Academic journal article
By Klingner, Janette K.; Boardman, Alison G.
Learning Disability Quarterly , Vol. 34, No. 3
At least some of the challenges faced in special education, such as the disproportionate representation of culturally and linguistically diverse students, the gap between research and practice, and inequitable educational opportunities, can be explained in part by a research gap, or, in other words, a failure to conduct the different types of research best suited for addressing the complicated issues faced in schools. In this article we discuss the benefits of being more open to and welcoming of mixed methods when conducting special education research. We provide an overview of mixed-methods research and explain different philosophical concepts associated with mixed methods. We emphasize why it is important to foreground culture when conducting educational research. We also compare educational research with research in the medical field and challenge the notion of randomized controlled trials as the "gold standard." We finish by sharing an example of our own mixed-methods research.
mixed methods research, research to practice, qualitative research
At least some of the challenges faced in education, such as the achievement gap between White students and students of color (Lee, 2002), the disproportionate representation of culturally and linguistically diverse students in special education (Donovan & Cross, 2002; Harry & Klingner, 2006), the gap between research and practice (Elmore, 1996; Schneider & McDonald, 2007; Vaughn, Klingner, & Hughes, 2000), and inequities in educational opportunities (Ball & Forzani, 2007; da Silva, Huguley, Kakli, & Rao, 2007), can be explained in part by a research gap, or, in other words, a failure to conduct the different types of research best suited for addressing the complicated issues faced in schools. A broader view of research that encompasses mixed methods would enable special education scholars to collect empirical data relevant to issues involving culture, language, social interaction, and cognition (Gee, 2001), thereby expanding the kinds of research problems that can be addressed and the applicability of findings. Our position is that the U.S. Department of Education overrelies on randomized control trials for determining what works (Chatterji, 2005; Eisenhart, 2006; Raudenbush, 2005). At the very least, the practicability of randomized control trials is limited when the data collected are insufficient for contextualizing the results or for supporting real world applications (Spillane et al., 2010). Researchers sometimes gather and analyze a wealth of qualitative data that are never reported or used to understand quantitative findings because of the premium placed on significance values and effect sizes. We claim that mixed methods that combine quantitative and qualitative research tools can support stronger scientific inferences than when either is employed in isolation (Feuer, Towne, & Shavelson, 2002) and that mixed methods are better positioned to determine what works (Creswell & Plano Clark, 2011). On this point, Raudenbush (2005), a highly respected quantitative research methodologist, asserts,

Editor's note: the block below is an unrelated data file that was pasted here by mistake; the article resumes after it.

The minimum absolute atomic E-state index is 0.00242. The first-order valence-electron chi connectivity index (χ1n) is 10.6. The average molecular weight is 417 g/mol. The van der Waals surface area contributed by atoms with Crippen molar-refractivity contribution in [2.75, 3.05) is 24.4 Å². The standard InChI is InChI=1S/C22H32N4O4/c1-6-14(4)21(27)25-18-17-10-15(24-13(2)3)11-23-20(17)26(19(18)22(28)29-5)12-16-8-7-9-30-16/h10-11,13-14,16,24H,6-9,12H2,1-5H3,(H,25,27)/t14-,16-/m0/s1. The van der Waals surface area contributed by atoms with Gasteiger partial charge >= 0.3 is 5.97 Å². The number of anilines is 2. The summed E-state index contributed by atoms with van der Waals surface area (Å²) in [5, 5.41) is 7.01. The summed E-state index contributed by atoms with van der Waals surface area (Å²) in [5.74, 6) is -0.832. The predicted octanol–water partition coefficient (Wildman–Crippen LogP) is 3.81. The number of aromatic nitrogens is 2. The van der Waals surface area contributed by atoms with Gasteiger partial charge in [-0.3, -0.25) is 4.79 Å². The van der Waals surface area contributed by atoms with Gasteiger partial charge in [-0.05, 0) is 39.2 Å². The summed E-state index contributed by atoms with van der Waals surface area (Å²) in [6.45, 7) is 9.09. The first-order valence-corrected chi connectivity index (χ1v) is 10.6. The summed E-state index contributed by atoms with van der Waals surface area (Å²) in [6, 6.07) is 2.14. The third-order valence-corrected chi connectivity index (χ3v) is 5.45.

The question before us now is not whether to employ mixed methods in education research generally; rather, the question is how to employ them in the service of a newly dominant research agenda that seeks to evaluate claims about the causal effects of interventions aimed to improve teaching and learning in the nation's classrooms.... Well-designed randomized experiments are, I believe, necessary but not sufficient for determining what works. (p. 25)
Mixed-methods designs are better suited to unraveling educational phenomena"of enormous complexity" (Berliner, 2002, p. 20). "Because the U.S. education system is so heterogeneous and the nature of teaching and learning so complex, attention to context is especially critical for understanding the extent to which theories and findings may generalize to other times, places, and populations" (Shavelson & Towne, 2002, p. …